Shylock: Tormented or Victim?
What makes a villain? How would villainy be defined? Villains may have a desire to kill, to steal, or to cause suffering. To define a villain is not done by just evaluating their actions but by looking at the circumstances and their intentions. In “The Merchant of Venice” by William Shakespeare, Shylock would appear to be the obvious villain showing cruel and cold-hearted traits. However, Antonio creates an emotionally complex personality in the character of Shylock. A villain is someone in whom pain is inflicted upon them by another, someone who is victimized unreasonably with no purpose for it, and someone who is not capable of changing the actions towards them. Shylock possesses all these traits, this shows that he is the victim in “The Merchant of Venice”. The bitterness he displays to the world is a direct effect from years of suffering he has endured.
Prejudice is the main cause of misery in Shylock’s life. Over the years he has been mocked for being a Jew. “For sufferance is the badge of all our tribe” (Shylock, act 1 scene 3).
This quote directly relates to the fact that he is treated with inequality everywhere he goes. Shylock is taunted by such harsh names such as “This currish Jew”, “Mark, Jew”, and “Tarry Jew”. He is also taunted with “cut-throat dog” and “inexecrable dog”. The fact that he is described as an animal shows others regard him as less than human. He has been isolated in a Christian community and even in the courtroom he is treated like an outsider; “Go one, and call the Jew into court” (Duke, act 4 scene 1).
Shakespeare uses contradictory emotions and beliefs though out the play. He raises many questions about racism and morality. Theses attitudes are relevant to the period the play was written. The play confronts the subject of Christians and Jews. There was great conflict between Christians and Jews, and Shakespeare portrayed this incredibly well thought out his play. Anti- Semitism had been present ...
This injustice that is constantly displayed has clearly generated fierce feelings of anger, and a deep-seated desire for revenge. Therefore I would say this is the cause for his desperate craving for Antonio’s bond. It may seem as Shylock is victimizing Antonio, which would make him the villain. But really it is Shylock being victimized by the Christian community surrounding him, especially Antonio.
Antonio is no stranger to Shylock. They are business rivals with a firm dislike for each other. Antonio has shown Shylock even less courtesy than everyone else. “You call me ‘misbeliever’, ‘cut-throat dog’, and spit upon my Jewish gabardine” (Shylock, act 1 scene 3), says Shylock, “He hath disgraced me and hindered me half a million, laughed at my losses, mocked at my gains, scorned my nation, thwarted my bargains, cooled my friends, heated my enemies – and what’s his reason? I am a Jew” (Shylock, act 3 scene 1).
This listing technique emphasises Shylock’s fury and distress. Antonio has clearly gone out of his way to cause Shylock trouble in the past, therefore providing Shylock with many reasons to despise him and seek revenge. Shylock’s insistence towards their bond is understandable.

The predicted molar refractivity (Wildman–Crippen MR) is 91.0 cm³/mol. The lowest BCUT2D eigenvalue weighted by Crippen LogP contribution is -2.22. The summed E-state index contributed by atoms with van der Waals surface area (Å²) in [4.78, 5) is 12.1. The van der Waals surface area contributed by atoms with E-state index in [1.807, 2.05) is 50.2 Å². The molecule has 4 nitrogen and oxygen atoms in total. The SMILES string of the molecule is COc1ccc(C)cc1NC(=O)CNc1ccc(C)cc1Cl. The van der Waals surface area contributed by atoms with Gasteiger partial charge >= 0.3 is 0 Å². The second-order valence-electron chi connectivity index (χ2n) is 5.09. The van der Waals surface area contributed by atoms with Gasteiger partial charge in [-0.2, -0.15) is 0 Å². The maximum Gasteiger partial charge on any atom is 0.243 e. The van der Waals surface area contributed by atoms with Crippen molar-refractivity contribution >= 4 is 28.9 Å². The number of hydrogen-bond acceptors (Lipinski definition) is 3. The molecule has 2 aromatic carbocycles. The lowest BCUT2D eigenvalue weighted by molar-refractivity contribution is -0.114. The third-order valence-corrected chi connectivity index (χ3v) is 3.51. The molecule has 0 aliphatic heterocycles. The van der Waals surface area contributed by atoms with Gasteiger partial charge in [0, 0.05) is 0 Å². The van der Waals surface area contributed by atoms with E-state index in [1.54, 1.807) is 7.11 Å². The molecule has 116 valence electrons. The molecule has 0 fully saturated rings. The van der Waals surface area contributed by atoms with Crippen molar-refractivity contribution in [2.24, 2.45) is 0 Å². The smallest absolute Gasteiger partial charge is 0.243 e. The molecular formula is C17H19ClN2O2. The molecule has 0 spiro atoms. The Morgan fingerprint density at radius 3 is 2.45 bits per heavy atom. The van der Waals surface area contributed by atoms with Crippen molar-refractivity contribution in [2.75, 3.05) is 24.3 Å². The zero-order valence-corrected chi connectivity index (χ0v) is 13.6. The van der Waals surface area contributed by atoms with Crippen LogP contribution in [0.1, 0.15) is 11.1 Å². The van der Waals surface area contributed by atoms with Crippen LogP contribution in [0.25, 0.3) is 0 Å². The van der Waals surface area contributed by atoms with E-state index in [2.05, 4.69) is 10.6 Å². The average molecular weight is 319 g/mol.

The recent events Shylock has been through are certain to have intensified his mounting hatred. His only servant Lancelot leaves him, and works for a new master, the Christian Bassanio. Furthermore, his only daughter, “Jessica” leaves him to be wed to Antonio’s friend, Lorenzo. This would largely greaten Shylocks hatred for Antonio, as Jessica stole Shylock’s money and jewels; she was also changing her religion. Shylock regards religion as being very important, and he strongly despises Christians. When Shylock discovers the fate of his ring he is furious. “It was my turquoise, I had it of Leah when I was a bachelor. I would not have given it for a wilderness of monkeys” (Shylock, act 3 scene 1).
Giving away something that meant a lot to him was a very cruel and hurtful act.
One could argue that Shylock’s insistence towards the bond displays maliciousness. However taking Antonio’s life shows no mercy in Shylock at all. This being said, it can easily be understood why he pursues it so fiercely. Antonio is someone who has caused much sorrow and pain in his life. Shylock has craved for a chance to avenge himself for many years; therefore his hatred blinds him from mercy and forgiveness. “I’ll not be made a soft and dull eyed fool” (Shylock, act 3 scene 3), he states, showing his unflinching determination, and reckless state of mind.
How Far Is Shylock's Jewishness Shown By Shakespeare To Be Responsible For His Actions And Attitudes One of the reasons Shakespeare's plays have always been popular is because of their appeal to different audiences. In the Merchant of Venice Shakespeare produces a quite intricate play bringing up the question of racism and morality for some of the more educated members of Elizabethan audience, ...
In conclusion, Shylock endures a lot of hard times and painful events. Discrimination is always openly shown towards him, and isolation is a gruelling thing to deal with. Anyone subjected to the same treatment as he is is certain to become bitter and angry. He was forced into becoming what he is through the injuries inflicted upon his own emotions. Shylock appears to be the villain in The Merchant of Venice because he seems to not show any signs of mercy towards anyone, and only wants revenge, when in Reality he is the victim. He is a victim of being emotionally isolated and prejudiced; he cannot handle the anger he is holding in because of the hatred shown towards him from Antonio.